CORRESPONDENCE

WHO’s embrace of traditional oriental medicines puts health and wildlife at risk

University of Heidelberg, Germany.
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The World Health Organization’s decision to include traditional oriental medicines in its International Statistical Classification of Diseases and Related Health Problems effectively approves them for primary medical care (see Nature 561, 448–450; 2018). In my opinion, incorporating such contentious treatments into these guidelines is risky.

The antimalarial artemisinin is so far a lone active compound to emerge from the multi-billion-dollar industry of traditional oriental medicines. Active ingredients in such medicines need to be identified by rational investigation based on the scientific method. A long tradition doesn’t obviate the need for evidence: the galenic concoctions popular in ancient Greece were discarded with good reason.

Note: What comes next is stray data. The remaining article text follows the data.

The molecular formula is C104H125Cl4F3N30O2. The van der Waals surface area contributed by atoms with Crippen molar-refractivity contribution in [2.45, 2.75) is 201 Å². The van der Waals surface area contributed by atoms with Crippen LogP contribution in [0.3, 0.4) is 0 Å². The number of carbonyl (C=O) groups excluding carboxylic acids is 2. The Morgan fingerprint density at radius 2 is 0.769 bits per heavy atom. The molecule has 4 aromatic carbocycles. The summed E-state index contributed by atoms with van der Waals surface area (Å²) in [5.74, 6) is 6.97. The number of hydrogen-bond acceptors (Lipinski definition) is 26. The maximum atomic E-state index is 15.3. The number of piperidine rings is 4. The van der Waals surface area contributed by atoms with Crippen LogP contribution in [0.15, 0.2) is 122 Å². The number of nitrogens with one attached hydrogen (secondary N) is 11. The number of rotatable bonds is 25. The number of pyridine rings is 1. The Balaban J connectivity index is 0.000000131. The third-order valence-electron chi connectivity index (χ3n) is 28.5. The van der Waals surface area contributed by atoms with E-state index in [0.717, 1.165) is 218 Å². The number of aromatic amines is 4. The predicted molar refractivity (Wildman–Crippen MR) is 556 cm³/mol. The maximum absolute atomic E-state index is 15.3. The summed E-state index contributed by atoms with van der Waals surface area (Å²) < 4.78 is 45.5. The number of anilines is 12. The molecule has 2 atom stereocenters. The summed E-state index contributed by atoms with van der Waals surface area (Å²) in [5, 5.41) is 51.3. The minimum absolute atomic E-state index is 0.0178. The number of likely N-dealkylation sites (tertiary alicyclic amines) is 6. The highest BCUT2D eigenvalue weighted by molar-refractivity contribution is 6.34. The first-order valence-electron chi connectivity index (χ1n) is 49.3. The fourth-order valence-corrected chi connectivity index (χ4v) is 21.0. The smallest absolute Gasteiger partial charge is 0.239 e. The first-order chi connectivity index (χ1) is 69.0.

Irrespective of their cultural origins, medicines should improve people’s lives. Legitimizing traditional oriental medicines at this point could cause sick people to forgo proven treatments and subject them to unknown and unnecessary side-effects. And because some of the treatments come from endangered species, it also risks driving animals such as the rhino to extinction.

Nature 563, 35 (2018)

doi: 10.1038/d41586-018-07240-0
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